The pasty is a mighty comfort food smack of pastry, but the idea of jamming more carbs around it is madness. Madness!
Exactly as insane as, for example, creating a Pot Noodle Sandwich.
But the pasty barm does exist. And we’re here to document why it does and whether you should eat it or not.
What’s a Pasty Barm?
The pasty barm is a “elicacy” from Bolton of Greater Manchester. It’s a buttered up barm cake with a pasty as its filling.
The dish also goes by the name of the pastie barm cake, pastie flour cake, and the Wigan kebab.
Now, we’ve now consumed this dish before. But we can imagine what it tastes like as we’ve enjoyed the odd chip butty over the years.
But as for a pasty as a sandwich… yeah, obviously filling. But just a big and heearty carbohydrate hit.
So, be prepared to be bloated after this one.
But you can find it pretty much all over the North West of England, mainly in Lancashire and Greater Manchester. It’s in Bolton where Carrs Pasties thrives.
Carrs has been around since 1938 and continues to go from strength to strength as a pasty specialist. Of the pasty barm, it states:
“A pasty barm (bap, cob, barm cake) is a true Bolton delicacy. It’s something that confuses people who aren’t from Bolton – until they try it and realise that although it is double carbs and probably a little bit of a weird combo – it’s delicious. Now, there are many combinations for pasty barms – do you go for our original meat and potato pasty? Do you spice it up a little with our cheese and jalapeño pasty or do you keep it simple with a cheese or steak pasty? Then of course, there’s the condiments – salad cream, ketchup, mayo, butter? The choice is yours.”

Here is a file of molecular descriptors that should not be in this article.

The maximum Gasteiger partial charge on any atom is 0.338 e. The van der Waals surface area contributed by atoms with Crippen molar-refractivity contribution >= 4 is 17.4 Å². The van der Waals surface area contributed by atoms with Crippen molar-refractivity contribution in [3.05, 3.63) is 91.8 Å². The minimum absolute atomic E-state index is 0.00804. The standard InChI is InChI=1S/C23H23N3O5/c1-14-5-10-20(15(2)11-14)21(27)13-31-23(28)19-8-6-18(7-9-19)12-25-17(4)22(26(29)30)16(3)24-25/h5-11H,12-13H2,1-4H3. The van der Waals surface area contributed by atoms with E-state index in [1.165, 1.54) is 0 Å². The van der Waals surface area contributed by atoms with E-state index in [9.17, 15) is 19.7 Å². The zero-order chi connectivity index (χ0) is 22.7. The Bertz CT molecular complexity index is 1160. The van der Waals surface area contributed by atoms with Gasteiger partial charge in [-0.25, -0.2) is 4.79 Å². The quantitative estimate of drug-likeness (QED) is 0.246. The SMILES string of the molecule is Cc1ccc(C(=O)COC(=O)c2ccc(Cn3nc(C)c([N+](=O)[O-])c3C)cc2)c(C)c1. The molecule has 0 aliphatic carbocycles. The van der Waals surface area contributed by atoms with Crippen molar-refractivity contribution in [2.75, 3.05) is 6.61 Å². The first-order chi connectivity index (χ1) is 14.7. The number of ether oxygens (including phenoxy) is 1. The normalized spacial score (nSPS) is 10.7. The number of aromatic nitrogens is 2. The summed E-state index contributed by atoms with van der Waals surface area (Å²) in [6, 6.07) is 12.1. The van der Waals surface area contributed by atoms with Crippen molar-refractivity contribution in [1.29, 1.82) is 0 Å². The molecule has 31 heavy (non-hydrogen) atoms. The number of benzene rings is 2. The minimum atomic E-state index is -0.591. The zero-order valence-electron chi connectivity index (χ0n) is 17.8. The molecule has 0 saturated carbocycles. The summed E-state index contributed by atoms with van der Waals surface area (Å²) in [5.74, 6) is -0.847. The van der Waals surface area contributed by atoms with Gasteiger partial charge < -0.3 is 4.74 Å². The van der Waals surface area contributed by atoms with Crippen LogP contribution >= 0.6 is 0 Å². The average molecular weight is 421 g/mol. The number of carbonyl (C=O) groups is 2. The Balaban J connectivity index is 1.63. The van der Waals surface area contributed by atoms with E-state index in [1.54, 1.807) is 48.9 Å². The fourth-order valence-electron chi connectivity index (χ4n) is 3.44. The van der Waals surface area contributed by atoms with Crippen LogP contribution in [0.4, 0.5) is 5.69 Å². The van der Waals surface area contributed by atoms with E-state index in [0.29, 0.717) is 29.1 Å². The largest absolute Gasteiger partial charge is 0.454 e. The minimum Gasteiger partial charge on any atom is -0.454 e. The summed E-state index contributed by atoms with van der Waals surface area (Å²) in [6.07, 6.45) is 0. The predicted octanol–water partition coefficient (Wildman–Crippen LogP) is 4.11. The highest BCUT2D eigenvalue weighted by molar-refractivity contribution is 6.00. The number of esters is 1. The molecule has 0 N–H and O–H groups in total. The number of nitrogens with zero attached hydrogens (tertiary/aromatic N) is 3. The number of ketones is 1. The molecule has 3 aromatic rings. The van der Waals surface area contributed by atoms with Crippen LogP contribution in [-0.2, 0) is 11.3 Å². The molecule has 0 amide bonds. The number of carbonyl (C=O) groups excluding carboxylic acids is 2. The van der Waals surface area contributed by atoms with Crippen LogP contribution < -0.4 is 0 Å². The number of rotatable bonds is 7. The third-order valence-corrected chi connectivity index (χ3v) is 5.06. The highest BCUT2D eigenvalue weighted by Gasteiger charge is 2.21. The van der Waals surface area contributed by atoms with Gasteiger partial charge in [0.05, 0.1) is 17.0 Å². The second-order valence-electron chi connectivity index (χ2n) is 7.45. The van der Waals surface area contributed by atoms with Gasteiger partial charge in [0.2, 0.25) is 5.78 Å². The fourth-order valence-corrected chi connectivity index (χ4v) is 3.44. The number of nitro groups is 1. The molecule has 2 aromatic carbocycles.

Today was a real induction to #Bolton Life.
— Mike Larsen (@MikeJlarsen) September 10, 2021
A more perfect image of Northern English cuisine there does not exist. Do you want a flake with that, love? Ta!
What’s the History of the Pasty Barm Cake?
What’s clear is the dish has been around since at least the 1950s, although specifics are rather vague here.
The only information we can find is the pasty barm was invented by schoolboys in Bolton circa 1950.
Why? Well, like dishes such as fish & chips it’s cheap and filling.
As with many of these stodgy comfort foods we’ve covered in this British food history feature of ours, people up north eat them because they’re cost-effective.
Basically, Northerners tend to be poor and living on a tight budget. So they head for happy, hearty, and traditional foodstuffs to keep them full. Reet proper!
How to Make a Pasty Barm?
It’s Jamie Oliver… but it’s not Jamie Oliver (to the rescue). Because to make a pasty barm, you first need a pasty.
Then you need to get a barm. And you insert the two together for the end result.
Maybe get some ketchup or other spread/sauce into the barm cake as well, otherwise it could be a bit on the dry side of things.